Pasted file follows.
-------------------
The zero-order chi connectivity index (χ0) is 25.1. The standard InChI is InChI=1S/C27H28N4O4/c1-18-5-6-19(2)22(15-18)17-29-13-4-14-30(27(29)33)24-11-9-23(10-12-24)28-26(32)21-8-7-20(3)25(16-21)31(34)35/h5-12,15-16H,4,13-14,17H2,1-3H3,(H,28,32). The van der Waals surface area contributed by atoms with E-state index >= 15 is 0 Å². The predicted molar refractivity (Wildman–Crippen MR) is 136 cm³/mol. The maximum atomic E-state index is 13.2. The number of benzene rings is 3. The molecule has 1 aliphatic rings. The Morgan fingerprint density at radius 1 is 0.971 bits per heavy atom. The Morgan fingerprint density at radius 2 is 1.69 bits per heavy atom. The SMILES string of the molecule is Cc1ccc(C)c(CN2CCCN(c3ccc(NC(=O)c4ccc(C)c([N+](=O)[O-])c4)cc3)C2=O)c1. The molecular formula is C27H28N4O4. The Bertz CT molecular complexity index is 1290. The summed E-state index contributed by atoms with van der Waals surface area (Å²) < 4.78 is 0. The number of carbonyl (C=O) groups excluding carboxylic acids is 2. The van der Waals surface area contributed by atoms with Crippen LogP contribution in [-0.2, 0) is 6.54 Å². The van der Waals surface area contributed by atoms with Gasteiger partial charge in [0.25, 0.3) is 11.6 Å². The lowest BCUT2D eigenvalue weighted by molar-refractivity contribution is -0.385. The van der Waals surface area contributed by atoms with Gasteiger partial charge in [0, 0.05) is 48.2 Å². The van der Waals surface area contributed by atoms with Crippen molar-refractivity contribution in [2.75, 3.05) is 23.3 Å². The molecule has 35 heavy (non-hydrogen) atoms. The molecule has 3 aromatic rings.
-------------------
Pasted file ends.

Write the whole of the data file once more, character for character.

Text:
The zero-order chi connectivity index (χ0) is 25.1. The standard InChI is InChI=1S/C27H28N4O4/c1-18-5-6-19(2)22(15-18)17-29-13-4-14-30(27(29)33)24-11-9-23(10-12-24)28-26(32)21-8-7-20(3)25(16-21)31(34)35/h5-12,15-16H,4,13-14,17H2,1-3H3,(H,28,32). The van der Waals surface area contributed by atoms with E-state index >= 15 is 0 Å². The predicted molar refractivity (Wildman–Crippen MR) is 136 cm³/mol. The maximum atomic E-state index is 13.2. The number of benzene rings is 3. The molecule has 1 aliphatic rings. The Morgan fingerprint density at radius 1 is 0.971 bits per heavy atom. The Morgan fingerprint density at radius 2 is 1.69 bits per heavy atom. The SMILES string of the molecule is Cc1ccc(C)c(CN2CCCN(c3ccc(NC(=O)c4ccc(C)c([N+](=O)[O-])c4)cc3)C2=O)c1. The molecular formula is C27H28N4O4. The Bertz CT molecular complexity index is 1290. The summed E-state index contributed by atoms with van der Waals surface area (Å²) < 4.78 is 0. The number of carbonyl (C=O) groups excluding carboxylic acids is 2. The van der Waals surface area contributed by atoms with Crippen LogP contribution in [-0.2, 0) is 6.54 Å². The van der Waals surface area contributed by atoms with Gasteiger partial charge in [0.25, 0.3) is 11.6 Å². The lowest BCUT2D eigenvalue weighted by molar-refractivity contribution is -0.385. The van der Waals surface area contributed by atoms with Gasteiger partial charge in [0, 0.05) is 48.2 Å². The van der Waals surface area contributed by atoms with Crippen molar-refractivity contribution in [2.75, 3.05) is 23.3 Å². The molecule has 35 heavy (non-hydrogen) atoms. The molecule has 3 aromatic rings.